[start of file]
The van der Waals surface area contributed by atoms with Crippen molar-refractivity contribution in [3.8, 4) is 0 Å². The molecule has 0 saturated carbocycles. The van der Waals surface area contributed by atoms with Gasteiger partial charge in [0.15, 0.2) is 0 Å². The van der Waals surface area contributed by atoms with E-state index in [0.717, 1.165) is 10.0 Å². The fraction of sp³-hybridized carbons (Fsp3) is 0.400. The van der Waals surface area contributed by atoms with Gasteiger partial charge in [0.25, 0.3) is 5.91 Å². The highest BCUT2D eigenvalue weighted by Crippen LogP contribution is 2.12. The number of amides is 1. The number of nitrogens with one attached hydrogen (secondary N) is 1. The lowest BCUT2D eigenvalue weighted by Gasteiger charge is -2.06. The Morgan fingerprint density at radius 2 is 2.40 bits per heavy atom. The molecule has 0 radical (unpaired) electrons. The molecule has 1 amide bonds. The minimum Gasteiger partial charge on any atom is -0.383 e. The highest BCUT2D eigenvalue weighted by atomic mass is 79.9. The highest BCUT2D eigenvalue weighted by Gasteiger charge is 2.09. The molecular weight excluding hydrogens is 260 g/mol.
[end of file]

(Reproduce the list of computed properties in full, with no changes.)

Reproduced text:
The van der Waals surface area contributed by atoms with Crippen molar-refractivity contribution in [3.8, 4) is 0 Å². The molecule has 0 saturated carbocycles. The van der Waals surface area contributed by atoms with Gasteiger partial charge in [0.15, 0.2) is 0 Å². The van der Waals surface area contributed by atoms with E-state index in [0.717, 1.165) is 10.0 Å². The fraction of sp³-hybridized carbons (Fsp3) is 0.400. The van der Waals surface area contributed by atoms with Gasteiger partial charge in [0.25, 0.3) is 5.91 Å². The highest BCUT2D eigenvalue weighted by Crippen LogP contribution is 2.12. The number of amides is 1. The number of nitrogens with one attached hydrogen (secondary N) is 1. The lowest BCUT2D eigenvalue weighted by Gasteiger charge is -2.06. The Morgan fingerprint density at radius 2 is 2.40 bits per heavy atom. The molecule has 0 radical (unpaired) electrons. The molecule has 1 amide bonds. The minimum Gasteiger partial charge on any atom is -0.383 e. The highest BCUT2D eigenvalue weighted by atomic mass is 79.9. The highest BCUT2D eigenvalue weighted by Gasteiger charge is 2.09. The molecular weight excluding hydrogens is 260 g/mol.